Muckle's presentence investigation report calculated a base offense level for obstructing justice under U.S.S.G. § 2J1.2. It also suggested that § 2J1.2(c)(1) triggered a cross reference to § 2X3.1 for obstructing the prosecution of a criminal offense because the resulting base offense level was greater than under § 2J1.2. Over Muckle's objection, the district court applied the cross reference, bringing the total offense level to 30. Combined with a criminal history category of III, the resulting sentencing range was 121 to 151 months imprisonment. Muckle was sentenced to 121 months, to be served consecutively to the term she received for her underlying drug offense. She now appeals.
We review the sentencing court's construction and application of the sentencing guidelines de novo and its factual findings for clear error. United States v. Pappas, 715 F.3d 225, 228 (8th Cir. 2013). Section 2J1.2(c) directs the sentencing court to apply a cross reference to § 2X3.1 if a defendant's conduct involved obstructing the prosecution of a criminal offense. U.S.S.G. § 2J1.2(c). Muckle argues that a § 2J1.2(c)(1) cross reference to § 2X3.1 would require evidence that she intended her attack to affect the progress of Colton's prosecution. Because Muckle attacked Vos after knowing that she had completed her testimony in the trial, Muckle asserts the attack could not have been intended to obstruct the prosecution. At that point Muckle claims she could not have prevented or changed Vos' testimony.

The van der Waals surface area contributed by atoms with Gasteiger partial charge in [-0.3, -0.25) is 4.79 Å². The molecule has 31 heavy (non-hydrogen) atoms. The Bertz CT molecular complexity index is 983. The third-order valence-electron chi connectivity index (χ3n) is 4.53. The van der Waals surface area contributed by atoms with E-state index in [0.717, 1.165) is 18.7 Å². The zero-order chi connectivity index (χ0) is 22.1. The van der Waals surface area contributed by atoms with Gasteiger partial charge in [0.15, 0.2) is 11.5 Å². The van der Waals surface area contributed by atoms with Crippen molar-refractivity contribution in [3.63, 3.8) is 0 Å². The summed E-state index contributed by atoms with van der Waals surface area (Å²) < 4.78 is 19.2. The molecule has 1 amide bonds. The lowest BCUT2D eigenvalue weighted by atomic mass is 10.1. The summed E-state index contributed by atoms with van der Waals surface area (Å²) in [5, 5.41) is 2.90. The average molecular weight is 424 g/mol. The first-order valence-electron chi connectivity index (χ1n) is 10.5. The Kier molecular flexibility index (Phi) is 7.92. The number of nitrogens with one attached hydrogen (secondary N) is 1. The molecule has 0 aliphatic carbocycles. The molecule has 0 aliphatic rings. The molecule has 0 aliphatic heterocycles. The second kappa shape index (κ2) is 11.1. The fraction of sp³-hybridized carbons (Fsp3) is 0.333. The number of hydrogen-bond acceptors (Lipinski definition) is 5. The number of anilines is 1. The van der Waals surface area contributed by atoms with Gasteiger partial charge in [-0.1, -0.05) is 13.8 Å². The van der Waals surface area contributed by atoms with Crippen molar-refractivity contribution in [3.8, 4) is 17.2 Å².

While § 2X3.1 is more commonly applied for being an accessory after the fact, it also serves as a tool for calculating the base offense level for a particularly serious obstruction offense like witness retaliation. See United States v. Gallimore, 491 F.3d 871, 875 (8th Cir. 2007). In Gallimore, we rejected an argument that was nearly identical to the one Muckle now makes. There, we affirmed the district court's application of a § 2J1.2(c)(1) cross reference to §2X3.1 where the defendant had been aware of a witness's grand jury testimony and "carried out the assault [on the witness] in direct retaliation against it." Id. at 875. Although Gallimore argued that retaliation against a grand jury witness would only trigger the § 2J1.2(c) cross reference if it had some effect on a criminal proceeding, the commentary for § 2J1.2 lists "causing a witness bodily injury . . . in retaliation for providing testimony . . . in a federal proceeding" as an example of an obstruction of justice warranting a cross reference to § 2X3.1. Id. at 876 (internal quotation marks omitted). As we observed in Gallimore, "the Sentencing Commission was concerned that retaliation against a witness for past testimony was likely to interfere with the effective administration of justice." Id. The trial record establishes that Muckle intentionally attacked and injured Vos for testifying in a federal trial, and we conclude that the district court did not err in applying the § 2J1.2(c)(1) cross reference to calculate her guideline sentencing range.
Muckle's argument that her case is more like United States v. Galaviz, 687 F.3d 1042 (8th Cir. 2012), than Gallimore is without merit. The enhancement at issue in Galaviz was for obstruction of justice under U.S.S.G. § 3C1.1, not obstructing a criminal prosecution under § 2J1.2(c)(1). Moreover, the Galaviz court applied the § 3C1.1 obstruction of justice enhancement after finding that the defendant had engaged in a conspiracy to murder a confidential informant. Id. We reversed because the already convicted defendant had had no reason to think that the informant would have intended to testify against him at sentencing. Id. at 1043. As in Gallimore, ...